Postby twistedwrister » Thu Feb 18, 2010 6:40 pm

I didn't use a hornbook for Con Law and still did really well. Like you, I tend not to rely on hornbooks/supplements. I don't think a hornbook is any more necessary for Con Law than it is for any other class. However, as a caveat, my prof covered a relatively limited number of topics in great depth, so just reading all the assigned cases gave me a pretty good understanding of the nuances in the doctrine. If your prof covers a wide range of topics relatively superficially, a hornbook might help.

Snooker
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Re: Don't like hornbooks. Must I use one for Con Law?

Postby Snooker » Thu Feb 18, 2010 9:26 pm

Hornbooks tend to improve student performance somewhat, i.e. a group of students that splits their time between hornbooks and casebooks as opposed to relying entirely on reading / re-reading the casebook will slightly outperform the casebook group as a whole. The effect is not as major as the TLS unique perspective article would have you believe.

The chemerinsky hornbook seems quite good. Last semester, I neglected to read an entire section of our casebook (any readings at all). Oops! So 4 days before the exam I read the 2-page chemerinsky summary of the 6 or so cases discussing that issue. That issue actually came up on the exam, and I got the maximum points for that question. (most students - those who read the cases - did very poorly on it)

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mikeytwoshoes
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Re: Don't like hornbooks. Must I use one for Con Law?

Postby mikeytwoshoes » Tue Feb 23, 2010 12:56 am

Snooker wrote:Hornbooks tend to improve student performance somewhat, i.e. a group of students that splits their time between hornbooks and casebooks as opposed to relying entirely on reading / re-reading the casebook will slightly outperform the casebook group as a whole. The effect is not as major as the TLS unique perspective article would have you believe.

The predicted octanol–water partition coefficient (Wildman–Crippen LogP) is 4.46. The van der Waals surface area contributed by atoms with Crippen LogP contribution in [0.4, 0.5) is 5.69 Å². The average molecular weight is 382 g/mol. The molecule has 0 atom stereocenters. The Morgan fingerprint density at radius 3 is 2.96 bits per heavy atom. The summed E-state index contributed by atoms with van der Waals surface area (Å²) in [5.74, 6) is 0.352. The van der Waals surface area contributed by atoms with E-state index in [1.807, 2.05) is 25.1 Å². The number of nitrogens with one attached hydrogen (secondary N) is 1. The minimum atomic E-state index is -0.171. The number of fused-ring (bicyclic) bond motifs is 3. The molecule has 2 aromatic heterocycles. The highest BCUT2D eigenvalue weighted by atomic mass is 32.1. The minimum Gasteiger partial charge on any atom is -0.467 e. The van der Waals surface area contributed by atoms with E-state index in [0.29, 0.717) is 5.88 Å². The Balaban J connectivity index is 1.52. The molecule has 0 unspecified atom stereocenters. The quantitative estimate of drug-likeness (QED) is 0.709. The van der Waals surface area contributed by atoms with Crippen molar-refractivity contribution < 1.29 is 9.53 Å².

Is there any authority on point? It seems intuitive but without a citation you're just speculating.

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RVP11
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Re: Don't like hornbooks. Must I use one for Con Law?

Postby RVP11 » Tue Feb 23, 2010 6:19 pm

mikeytwoshoes wrote:
Snooker wrote:Hornbooks tend to improve student performance somewhat, i.e. a group of students that splits their time between hornbooks and casebooks as opposed to relying entirely on reading / re-reading the casebook will slightly outperform the casebook group as a whole. The effect is not as major as the TLS unique perspective article would have you believe.

Is there any authority on point? It seems intuitive but without a citation you're just speculating.


Snooker's forte is dressing up speculation as if there's authority behind it.

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dood
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Re: Don't like hornbooks. Must I use one for Con Law?

Postby dood » Tue Feb 23, 2010 6:54 pm

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Last edited by dood on Tue Jun 29, 2010 9:03 pm, edited 1 time in total.

lordbaby
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Re: Don't like hornbooks. Must I use one for Con Law?

Postby lordbaby » Mon Mar 01, 2010 4:38 am

You need one only if you have 0 understanding to a subject. I feel that outlines are sufficient.